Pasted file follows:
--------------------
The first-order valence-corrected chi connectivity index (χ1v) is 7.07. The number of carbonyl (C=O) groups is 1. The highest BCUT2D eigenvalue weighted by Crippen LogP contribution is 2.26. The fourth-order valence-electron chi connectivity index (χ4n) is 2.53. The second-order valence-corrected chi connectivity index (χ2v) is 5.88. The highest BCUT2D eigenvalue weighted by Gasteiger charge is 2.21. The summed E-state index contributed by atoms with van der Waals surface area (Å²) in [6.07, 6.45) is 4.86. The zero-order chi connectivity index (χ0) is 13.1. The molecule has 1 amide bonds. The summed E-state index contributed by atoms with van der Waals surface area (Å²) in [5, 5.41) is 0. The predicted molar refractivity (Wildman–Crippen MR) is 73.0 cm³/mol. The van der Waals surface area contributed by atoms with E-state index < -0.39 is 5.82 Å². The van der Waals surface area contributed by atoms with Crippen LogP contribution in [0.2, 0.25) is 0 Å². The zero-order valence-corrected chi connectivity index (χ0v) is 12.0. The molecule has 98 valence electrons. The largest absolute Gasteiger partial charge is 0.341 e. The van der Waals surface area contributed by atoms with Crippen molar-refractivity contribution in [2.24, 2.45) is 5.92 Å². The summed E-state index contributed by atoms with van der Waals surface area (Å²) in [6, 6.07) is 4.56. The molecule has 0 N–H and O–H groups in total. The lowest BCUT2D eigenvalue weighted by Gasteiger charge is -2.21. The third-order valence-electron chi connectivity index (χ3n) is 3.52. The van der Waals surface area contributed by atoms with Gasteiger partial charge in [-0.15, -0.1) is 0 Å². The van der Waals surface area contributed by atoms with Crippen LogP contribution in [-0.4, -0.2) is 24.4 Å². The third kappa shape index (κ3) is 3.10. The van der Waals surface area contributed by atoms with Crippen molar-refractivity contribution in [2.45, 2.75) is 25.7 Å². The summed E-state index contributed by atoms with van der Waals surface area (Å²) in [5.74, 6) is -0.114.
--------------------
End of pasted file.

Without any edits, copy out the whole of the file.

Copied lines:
The first-order valence-corrected chi connectivity index (χ1v) is 7.07. The number of carbonyl (C=O) groups is 1. The highest BCUT2D eigenvalue weighted by Crippen LogP contribution is 2.26. The fourth-order valence-electron chi connectivity index (χ4n) is 2.53. The second-order valence-corrected chi connectivity index (χ2v) is 5.88. The highest BCUT2D eigenvalue weighted by Gasteiger charge is 2.21. The summed E-state index contributed by atoms with van der Waals surface area (Å²) in [6.07, 6.45) is 4.86. The zero-order chi connectivity index (χ0) is 13.1. The molecule has 1 amide bonds. The summed E-state index contributed by atoms with van der Waals surface area (Å²) in [5, 5.41) is 0. The predicted molar refractivity (Wildman–Crippen MR) is 73.0 cm³/mol. The van der Waals surface area contributed by atoms with E-state index < -0.39 is 5.82 Å². The van der Waals surface area contributed by atoms with Crippen LogP contribution in [0.2, 0.25) is 0 Å². The zero-order valence-corrected chi connectivity index (χ0v) is 12.0. The molecule has 98 valence electrons. The largest absolute Gasteiger partial charge is 0.341 e. The van der Waals surface area contributed by atoms with Crippen molar-refractivity contribution in [2.24, 2.45) is 5.92 Å². The summed E-state index contributed by atoms with van der Waals surface area (Å²) in [6, 6.07) is 4.56. The molecule has 0 N–H and O–H groups in total. The lowest BCUT2D eigenvalue weighted by Gasteiger charge is -2.21. The third-order valence-electron chi connectivity index (χ3n) is 3.52. The van der Waals surface area contributed by atoms with Gasteiger partial charge in [-0.15, -0.1) is 0 Å². The van der Waals surface area contributed by atoms with Crippen LogP contribution in [-0.4, -0.2) is 24.4 Å². The third kappa shape index (κ3) is 3.10. The van der Waals surface area contributed by atoms with Crippen molar-refractivity contribution in [2.45, 2.75) is 25.7 Å². The summed E-state index contributed by atoms with van der Waals surface area (Å²) in [5.74, 6) is -0.114.